To paraphrase F. Scott Fitzgerald, the Canucks, they are different from us Americans. Sure, they look like us, and they even sound like us mostly (except when they say "aboot" and "eh" — it’s like detecting Cylons). But despite similar street signs and our new social medicine plan, they live in an entirely different universe. At least, that’s how it seems when it comes to sex.
I’ve never quite grooved to Canadian director Atom Egoyan’s rhythms. His movies often seem preoccupied with sex, and even lurid sex, but they are as bland about it as maple syrup. How is it they make you feel dirty and bored? He crams his films with imagery and symbolism, but he’s both heavy-handed and visually lazy. It’s like he’s a thinking man’s pervert … and when it comes to sex, thinking has nuthin ta do with it.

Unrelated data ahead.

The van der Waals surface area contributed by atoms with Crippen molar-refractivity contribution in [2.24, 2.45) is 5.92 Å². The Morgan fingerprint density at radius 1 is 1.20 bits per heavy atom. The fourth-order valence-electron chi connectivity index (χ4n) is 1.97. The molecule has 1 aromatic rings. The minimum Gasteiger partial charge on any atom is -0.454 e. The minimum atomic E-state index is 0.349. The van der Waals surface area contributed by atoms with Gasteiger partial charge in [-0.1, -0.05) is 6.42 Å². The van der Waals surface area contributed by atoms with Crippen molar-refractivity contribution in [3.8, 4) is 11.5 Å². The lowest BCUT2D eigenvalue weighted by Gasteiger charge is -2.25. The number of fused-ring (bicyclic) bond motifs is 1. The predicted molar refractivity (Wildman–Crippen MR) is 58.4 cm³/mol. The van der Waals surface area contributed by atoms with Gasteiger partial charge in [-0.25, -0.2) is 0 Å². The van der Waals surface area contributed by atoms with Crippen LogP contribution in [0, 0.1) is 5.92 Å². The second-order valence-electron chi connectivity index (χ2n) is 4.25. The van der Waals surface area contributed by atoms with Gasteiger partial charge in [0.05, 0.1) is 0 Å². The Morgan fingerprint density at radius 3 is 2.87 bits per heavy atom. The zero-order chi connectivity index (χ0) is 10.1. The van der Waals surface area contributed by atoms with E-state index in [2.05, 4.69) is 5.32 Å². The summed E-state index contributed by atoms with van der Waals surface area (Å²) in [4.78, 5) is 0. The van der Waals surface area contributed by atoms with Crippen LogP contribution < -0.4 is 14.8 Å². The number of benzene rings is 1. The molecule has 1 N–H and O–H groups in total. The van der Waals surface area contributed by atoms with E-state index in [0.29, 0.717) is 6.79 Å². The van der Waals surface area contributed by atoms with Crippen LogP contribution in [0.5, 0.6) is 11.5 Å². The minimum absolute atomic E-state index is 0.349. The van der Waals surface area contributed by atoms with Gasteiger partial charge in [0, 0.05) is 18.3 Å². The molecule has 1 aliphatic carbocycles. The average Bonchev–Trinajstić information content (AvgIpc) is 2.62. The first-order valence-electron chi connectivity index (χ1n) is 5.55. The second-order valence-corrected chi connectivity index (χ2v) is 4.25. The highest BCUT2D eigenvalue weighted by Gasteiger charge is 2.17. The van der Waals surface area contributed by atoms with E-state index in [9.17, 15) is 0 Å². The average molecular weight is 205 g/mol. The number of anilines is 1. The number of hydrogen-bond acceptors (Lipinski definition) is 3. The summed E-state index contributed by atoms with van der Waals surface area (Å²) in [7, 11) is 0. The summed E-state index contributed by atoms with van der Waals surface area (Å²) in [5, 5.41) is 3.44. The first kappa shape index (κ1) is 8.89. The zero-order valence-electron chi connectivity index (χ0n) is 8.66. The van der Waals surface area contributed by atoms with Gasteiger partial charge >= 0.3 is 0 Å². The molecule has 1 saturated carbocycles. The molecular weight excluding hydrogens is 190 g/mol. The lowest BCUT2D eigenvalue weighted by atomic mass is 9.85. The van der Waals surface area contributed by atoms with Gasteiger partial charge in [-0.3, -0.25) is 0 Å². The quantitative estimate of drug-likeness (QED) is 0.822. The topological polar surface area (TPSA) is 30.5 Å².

In his latest film, Chloe, the sexual imagery begins early: A Toronto woman (Julianne Moore) is a gynecologist who has her hands in lady parts all day; she suspects her husband (Liam Neeson) of cheating on her. And why not? He lectures admiringly about Don Giovanni’s conquests, lies to his wife and comes onto every woman he sees.
But is it she who has the obsession with sex? When she hires a call girl, Chloe (Amanda Seyfried), to seduce her husband to test his fidelity, it leads her into a flirtation with lesbianism.
While it’s possible to appreciate the film’s sexual frankness (Republicans could loosen up at a screening), as well as the bravery of Moore’s performance — is there a better film actress today? — Chloe is a cheat of a film, one with twists that only work because the filmmaker withholds information and skews our perspective with misdirection. It also turns what purports to be a psychological drama into a cheesy "erotic thriller" of the most banal, 1980s, direct-to-video kind. All that’s missing is Shannon Tweed.
Rating: Two and a half stars
Opens today at the Angelika Mockingbird Station.
This article appeared in the Dallas Voice print edition March 26, 2010.